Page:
Interview conducted and transcribed by John Jeffrey Photos by - John Jeffrey & Diana MacDonald
Queensryche, regarded for many years a progressive Heavy Metal band (they now publicly denounce the title), has quietly amassed a solid 30 year career, touring almost nonstop, and selling over 20 million albums worldwide. Going strong for over 3 decades, the band shows no sign of stopping anytime soon, although over the past few years, the band has gone through several stylistic changes, which have many of their diehard fans scratching their heads in disbelief, questioning the choices made by their favorite band as of late.
With Queensryche on tour once again, we recently sat down for a 'one on one' with vocalist/frontman Geoff Tate, as we addressed the changes the band has made recently with their latest CD, "Dedicated To Chaos" (which many describe as a depature from the signature Queensryche sound), and how the band is celebrating their 30 year run. Speaking with Geoff, right after he finished his daily vocal exercises, a short period of time before Queensryche would be taking the stage, it was truly amazing to see, after all these years, how dedicated Geoff is to his craft, and the excitement he still exudes before performing. Geoff is a true professional, and this what he had to share with RockMusicStar.com.
RockMusicStar: The last tour Queensryche did was the "Queensryche Cabaret" show. What can fans expect from this new tour thematically?
Geoff Tate: Well, we're celebrating our 30 year anniversary, and we have a new album out called, "Dedicated To Chaos," and we're going to be playing 30 years of our music. Playing songs from all of our different records. And we have a visual show that accompanies the music. Kind of a visual retrospective.
RMS: You mentioned the new record, "Dedicated To Chaos," as it's been out a short period of time now, but already, there's a lot of controversy (especially on the internet) regarding the changes you've implemented with the song writing and overall sound of the record.
GT: Probably. With every album there's controversy.
RMS: But have you heard anything (negative) directly from the fans yourself?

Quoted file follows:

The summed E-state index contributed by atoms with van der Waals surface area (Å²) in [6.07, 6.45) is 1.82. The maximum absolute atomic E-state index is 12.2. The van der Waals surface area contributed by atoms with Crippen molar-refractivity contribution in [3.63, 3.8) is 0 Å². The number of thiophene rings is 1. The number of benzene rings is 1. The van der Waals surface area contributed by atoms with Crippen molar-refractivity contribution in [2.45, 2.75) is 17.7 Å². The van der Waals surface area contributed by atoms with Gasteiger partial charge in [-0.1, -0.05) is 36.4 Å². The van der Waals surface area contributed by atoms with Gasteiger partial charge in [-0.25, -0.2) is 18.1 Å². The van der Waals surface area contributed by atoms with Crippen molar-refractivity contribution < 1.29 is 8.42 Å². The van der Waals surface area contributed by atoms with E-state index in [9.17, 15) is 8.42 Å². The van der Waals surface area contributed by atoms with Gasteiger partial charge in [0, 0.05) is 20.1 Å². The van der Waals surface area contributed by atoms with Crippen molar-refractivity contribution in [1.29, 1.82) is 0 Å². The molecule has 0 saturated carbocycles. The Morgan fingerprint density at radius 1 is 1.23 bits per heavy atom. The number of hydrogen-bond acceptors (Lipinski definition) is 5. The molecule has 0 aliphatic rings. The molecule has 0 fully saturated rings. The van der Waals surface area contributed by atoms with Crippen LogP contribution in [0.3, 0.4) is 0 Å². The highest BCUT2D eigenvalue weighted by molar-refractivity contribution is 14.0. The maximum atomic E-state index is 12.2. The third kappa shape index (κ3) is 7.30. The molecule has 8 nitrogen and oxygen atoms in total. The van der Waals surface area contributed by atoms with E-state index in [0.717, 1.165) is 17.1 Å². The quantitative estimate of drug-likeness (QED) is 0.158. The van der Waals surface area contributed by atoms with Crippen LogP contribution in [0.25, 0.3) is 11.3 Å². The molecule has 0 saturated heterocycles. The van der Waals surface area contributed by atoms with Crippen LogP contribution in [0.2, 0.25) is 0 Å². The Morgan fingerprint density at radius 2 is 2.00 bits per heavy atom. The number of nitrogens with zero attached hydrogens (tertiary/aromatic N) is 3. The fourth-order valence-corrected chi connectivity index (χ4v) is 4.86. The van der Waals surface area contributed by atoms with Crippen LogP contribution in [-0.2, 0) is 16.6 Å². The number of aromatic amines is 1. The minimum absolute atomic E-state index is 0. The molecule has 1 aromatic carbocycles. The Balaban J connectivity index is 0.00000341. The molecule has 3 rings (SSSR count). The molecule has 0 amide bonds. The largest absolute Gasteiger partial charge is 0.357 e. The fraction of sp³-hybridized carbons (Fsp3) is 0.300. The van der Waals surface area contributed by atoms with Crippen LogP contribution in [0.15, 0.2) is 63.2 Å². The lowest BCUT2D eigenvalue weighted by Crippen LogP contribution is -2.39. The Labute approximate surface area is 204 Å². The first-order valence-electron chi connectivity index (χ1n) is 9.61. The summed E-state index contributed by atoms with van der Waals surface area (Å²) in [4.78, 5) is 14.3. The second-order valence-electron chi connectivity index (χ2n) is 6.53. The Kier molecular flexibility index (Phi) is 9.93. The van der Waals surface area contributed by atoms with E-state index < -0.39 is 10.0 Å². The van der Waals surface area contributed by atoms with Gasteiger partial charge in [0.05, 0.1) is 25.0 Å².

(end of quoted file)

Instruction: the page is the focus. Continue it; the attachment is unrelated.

GT: (Shakes head, motioning "No.")
RMS: What was the reason for the drastic change in direction on the CD? Was it an intentional move to be different, or was it just an evolution in the song writing of the band?
GT: Well, with each record, the band sits down for a pow-wow to discuss what we want to accomplish. Sometimes it's personal goals regarding your own instrument. Sometimes it's focusing on arrangements. Sometimes it's musical exploration. On this record, we really wanted to stretch out musically. On the last two albums, we've kind of taken up the concept theme, where we worked from a conceptual point. It's incredibly tedious to put an album like that together. You have to be very careful about how you connect at the dots, so to speak. How the music transitions from one song to the next. Does the music fit the lyrics? Does the story have continuity to it?
Dealing with the "American Soldier" album (Queensryche's previous release) was an incredibly emotional record to make. If you could imagine listening to hours and hours of tape, of people's life experiences, where they were shot or injured, or lost their family and friends. It just wrecks you emotionally. We actually had to stop making that record for a few weeks, and take a break from that. Just to kind of regroup, because it was just too much, sitting there every day, listening to that stuff.
So we really didn't want to make a serious record this time. We just wanted to take a break from that and kind of stretch out musically, and try some different things. So that was first and foremost on our agenda. Eddie (Jackson - bassist) and Scott (Rockenfield - drummer) brought in a lot of tracks that were kind of a spring board for the album. They tend to be more bass/drum oriented with their arrangements. So we kind of riffed off of that.
RMS: Do you ever feel your fan base wants Queensryche to be the 'eternal' "Operation: Mindcrime" era version of the group? And when you do something different than that, they can't seem to accept the change in your musical style?
GT: The funny thing is, when "Mindcrime" came out, people hated it. When "Empire" came out, they hated it. They (the fans) wrote us letters and talked about it. When "Rage for Order" came out, they hated it. The only album we released that people didn't hate, was our first one. That was because they didn't have anything to compare it to. Ever since then, every record we release, there's a group of people that are very vocal about their discomfort. So after awhile, it gets sort of tedious to listen to their opinion. Obviously, they're stuck in a certain time period. I'm very happy that they like something that we've done, but it's not something that we're going to keep doing (the same thing over and over). We don't want to be a 'Metal' band. We don't want to be an 'Industrial' band. We don't want to have any of those words attached to our name. We never did. We never said, 'this' is what we are. We always said, we are Queensryche, and we're going to be, what we're going to be.
RMS: With having 30 years of music to choose from, is it hard to put together a set list for a tour like this?
GT: It is. It's really hard. Because, maybe there's a song that you love, but maybe one of your band mates doesn't love it. Or, there are songs that you've played a million times, that you know the people coming to see you, want to see that. So you have to put that in. And there's some songs that you never want to hear again. You never wanna play. So you don't (play those). The fans will see the depth of our material. We cover a lot of ground, with a lot of types of songs. A lot of different moods in 30 years. Kind of a full feeling of what the band has done.
For more on Queensryche, please go to www.queensryche.com
Special thanks to Amy Sciarretto.